Agresta - Wiktionary offers 'a Calabrian branch of the 'Ndrangheta', but it once meant the juice or oil from unripe grapes
Al or Ald - when "put to a Name of a Place signifies Antiquity", e.g. Aldgate (which along with Algate also meant the East gate of London, Al and Ald meant old in Saxon)
A-la-mode - meant and still means fashionable, but Alamode meant "a fine even and glossy Silk, mostly of black Colour, used to make Women's Hoods"
Albion - the ancient name of Great Britain, so called from its white rocks
Algebra - "the Name of its supposed Inventor" and "a perculiar Science, which takes the Quantity sought, whether it be Number or Line, as if it were known or granted, and then, by the Help of one or more Quantities given, proceeds by undeniable Consequences, till at length the Quantity, at first only supposed to be known, is found to be equal to someone Quantity or Quantities which are certainly known, and therefore is likewise known"
Algorithm - "the Sum of the principle Rules of numerical Computations, viz. Numeration, Addition, Subtraction, Multiplication, and Division"
Allaborate - to labour vehemently
Allectation - an alluring, enticement
Allophylus - one of another tribe, nation, or kindred, a strainer or alien
Ambrosia - "the delicious food and Jellies, which, as the Poets feign, the Heathen Gods eat, also a Medicine prepared to be as pleasing to the Palate as possible"
Amenable - easily to be led or ruled
Amortize - to kill
Amphibiology - an obscure speech that has a double meaning, or an ambiguous way of writing or speaking, so that the meaning may be taken into different and contrary senses ("the English Tongue is not so liable to this Abuse as the French, nor the French so much as the Latin")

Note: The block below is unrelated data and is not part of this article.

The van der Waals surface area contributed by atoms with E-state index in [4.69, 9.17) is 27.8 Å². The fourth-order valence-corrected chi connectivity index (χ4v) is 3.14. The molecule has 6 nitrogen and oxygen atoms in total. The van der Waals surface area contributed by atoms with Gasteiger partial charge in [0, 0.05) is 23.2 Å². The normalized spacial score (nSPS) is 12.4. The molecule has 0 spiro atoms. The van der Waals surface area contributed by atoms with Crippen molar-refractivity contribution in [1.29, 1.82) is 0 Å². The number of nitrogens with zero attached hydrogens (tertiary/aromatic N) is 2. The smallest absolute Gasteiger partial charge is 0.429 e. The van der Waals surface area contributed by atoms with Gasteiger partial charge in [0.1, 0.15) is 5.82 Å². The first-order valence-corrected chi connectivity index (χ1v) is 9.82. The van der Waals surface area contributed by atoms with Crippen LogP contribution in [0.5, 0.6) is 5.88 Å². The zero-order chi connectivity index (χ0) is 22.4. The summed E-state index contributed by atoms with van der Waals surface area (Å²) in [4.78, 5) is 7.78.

Ana page 49
still a lot to come…
Old slang, cant,…
Afternoon farmer - old expression for someone who wastes their best opportunity
All there - old expression for someone who is 'up to the mark' or perfectly dressed
Bash - as a kid it meant to beat someone
Big-wig - a person of authority or office
Bird-cage - old expression for a cab, but could be used for cheap or second-hand cars
Block - head
Bob - a shilling
Bog-oranges - I love this old expression for potatoes
Brass - money
Chalk up - to credit
Cheesy - now means cheap and of low quality, but it once meant fine or showy
Chinwag - now means to chat, but once it meant officious impertinence
Conk - nose
Copper - policeman
Fad - a short-lived enthusiasm for something, but it once meant a hobby or favourite pursuit
File - we all know several definitions of this word, but it once meant a cunning person and earlier still a pickpocket
Flash - still has the same meaning, showy but without taste
Fluff it - now means to fail to perform, but it once meant something that you did not want
Gone to grass - means to retire, but once it meant to be dead
Innings - can mean a good long life, but once meant a good run of luck with plenty of money coming in
Ivories - would mean today a piano, but once meant a set of teeth 'cage of ivories' or to drink 'wash your ivories'
Kiddy - means a child, but once meant a low thief
Mate - colloquialism meaning 'friend', but once was reserved for a "costermonger or low person"
Mild - once meant second-rate feeble, or inefficient
Mob - once was short for Mobility, which was the populace or 'great unwashed'